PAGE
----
After the Taliban took over Afghanistan, women across the country feared they would be the first to lose any rights that they gained over the past 20 years. They were not wrong.
They were not allowed to leave home without a male escort. They were not allowed to go to work. They were not allowed to continue with their education. Their sex became the limitation on what they could do or be. This is true for all women and girls in Afghanistan under the Taliban reign.
However, some women face further challenges that are associated with the work that they are engaged with: fighting for the human rights of all. Judges, lawyers, prosecutors, politicians, journalists are among them. They are the women most at risk in Afghanistan – with a target on their backs.
And since the withdrawal of the US and other forces, these women have been left with no assistance.
This is why the International Bar Association’s Human Rights Institute (IBAHRI), which I have been a director of since 2019, has been acting as an operational hub helping women at risk in Afghanistan. Our involvement in the situation of women at risk started with helping women judges and lawyers to find a final destination.
We quickly realised that even if we found them those destinations, the big and urgent requirement was to get them out… and fast!
An opportunity opened up with an organisation doing such evacuations, Mercury One.
Mercury One has been evacuating religious minorities to Doha and Abu Dhabi. However, their deal did not include women at risk. We reached out to different countries asking to act as a “lily pad”, an interim sanctuary, and it was the president of Greece, Katerina Sakellaropoulou, who offered to take the first flight.
The first flight, with 28 female judges and their families, arrived in Greece on September 30. They were offered a temporary stay in Greece and assistance during their stay. Eighteen of the families have a final destination and the corresponding embassies have been working on their transit to that destination.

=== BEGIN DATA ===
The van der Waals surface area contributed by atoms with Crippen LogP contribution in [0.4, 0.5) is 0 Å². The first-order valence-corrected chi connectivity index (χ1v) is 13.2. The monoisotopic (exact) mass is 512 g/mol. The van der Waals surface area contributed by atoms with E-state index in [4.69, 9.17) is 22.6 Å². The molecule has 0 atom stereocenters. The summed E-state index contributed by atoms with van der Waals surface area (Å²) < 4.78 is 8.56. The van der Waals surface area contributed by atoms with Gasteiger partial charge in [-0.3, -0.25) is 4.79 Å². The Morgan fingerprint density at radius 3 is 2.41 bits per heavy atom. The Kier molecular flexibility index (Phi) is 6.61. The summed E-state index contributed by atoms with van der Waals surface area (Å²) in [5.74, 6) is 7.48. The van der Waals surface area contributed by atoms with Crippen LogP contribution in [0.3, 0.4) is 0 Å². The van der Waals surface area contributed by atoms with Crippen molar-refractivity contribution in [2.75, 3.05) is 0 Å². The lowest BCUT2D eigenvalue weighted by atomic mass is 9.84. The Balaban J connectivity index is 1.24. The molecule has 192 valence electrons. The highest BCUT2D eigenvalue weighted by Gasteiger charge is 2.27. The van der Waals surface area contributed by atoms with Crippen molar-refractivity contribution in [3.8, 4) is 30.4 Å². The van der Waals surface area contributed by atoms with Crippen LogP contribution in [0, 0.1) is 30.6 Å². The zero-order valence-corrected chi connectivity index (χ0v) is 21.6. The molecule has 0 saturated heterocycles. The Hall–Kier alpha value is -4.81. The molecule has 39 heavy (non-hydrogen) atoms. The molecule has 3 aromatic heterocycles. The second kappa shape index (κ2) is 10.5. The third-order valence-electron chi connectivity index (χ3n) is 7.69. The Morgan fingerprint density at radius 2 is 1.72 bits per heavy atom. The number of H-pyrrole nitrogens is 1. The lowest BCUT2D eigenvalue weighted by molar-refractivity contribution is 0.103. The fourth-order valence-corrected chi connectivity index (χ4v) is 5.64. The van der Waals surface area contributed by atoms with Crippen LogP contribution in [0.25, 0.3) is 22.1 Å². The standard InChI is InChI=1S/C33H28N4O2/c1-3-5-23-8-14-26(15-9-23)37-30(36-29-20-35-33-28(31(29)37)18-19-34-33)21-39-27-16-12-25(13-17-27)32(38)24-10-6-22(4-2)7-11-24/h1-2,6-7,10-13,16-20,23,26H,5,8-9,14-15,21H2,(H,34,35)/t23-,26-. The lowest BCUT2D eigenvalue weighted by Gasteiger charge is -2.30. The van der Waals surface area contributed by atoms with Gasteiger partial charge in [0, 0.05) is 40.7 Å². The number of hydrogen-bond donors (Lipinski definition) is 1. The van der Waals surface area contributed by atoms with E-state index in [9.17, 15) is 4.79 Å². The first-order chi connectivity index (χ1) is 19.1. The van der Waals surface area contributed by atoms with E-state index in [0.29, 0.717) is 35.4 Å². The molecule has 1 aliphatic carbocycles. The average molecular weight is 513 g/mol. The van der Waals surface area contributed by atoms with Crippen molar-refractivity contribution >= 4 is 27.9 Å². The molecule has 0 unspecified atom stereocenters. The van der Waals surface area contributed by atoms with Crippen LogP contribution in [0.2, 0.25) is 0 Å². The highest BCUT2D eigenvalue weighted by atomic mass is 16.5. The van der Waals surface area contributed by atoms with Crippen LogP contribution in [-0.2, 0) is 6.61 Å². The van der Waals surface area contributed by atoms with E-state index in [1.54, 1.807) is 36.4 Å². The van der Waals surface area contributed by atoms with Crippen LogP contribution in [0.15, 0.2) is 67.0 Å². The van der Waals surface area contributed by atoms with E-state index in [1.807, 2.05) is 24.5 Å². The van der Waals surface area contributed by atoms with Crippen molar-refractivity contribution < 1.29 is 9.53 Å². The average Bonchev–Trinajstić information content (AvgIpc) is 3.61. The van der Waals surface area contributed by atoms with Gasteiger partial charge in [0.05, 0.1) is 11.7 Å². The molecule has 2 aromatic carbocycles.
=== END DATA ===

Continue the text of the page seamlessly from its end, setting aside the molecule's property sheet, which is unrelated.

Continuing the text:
Ten of them still do not have a final destination and we are working on securing it.
Subsequently, the Greek government agreed to take yet another flight, this time with more than 370 individuals on board: 77 jurists and their families.
Airbnb offered them temporary accommodation by paying for two weeks in hotels, and my team worked day and night to organise all other support for the families: food, nappies, detergent, warmer clothes. Only a few of the families from the second flight have a final destination.
Among the women at risk we evacuated in these two airlifts are high-profile female judges, lawyers, prosecutors, journalists, and other human rights defenders, and their close family members, including a judge of the supreme court, the head of the court for the investigation of violent crimes against women in Balkh province, members of the parliament and members of the Women’s Voice Peace Policy Advisory Parliamentary Group.
All these women spent their lives fighting for the rule of law and the rights of everyone in Afghanistan. Now, they need our help.
I appeal to the conscience of all European countries to step forward and provide these women a home before Christmas.
We always wonder what we would have done facing the atrocities of the Nazis, would we have helped those persecuted people? Now we have the chance to put the theory to practice.
This is our very own Schindler’s List moment.
Helena Kennedy QC is director of the International Bar Association’s Institute of Human Rights and a member of the House of Lords.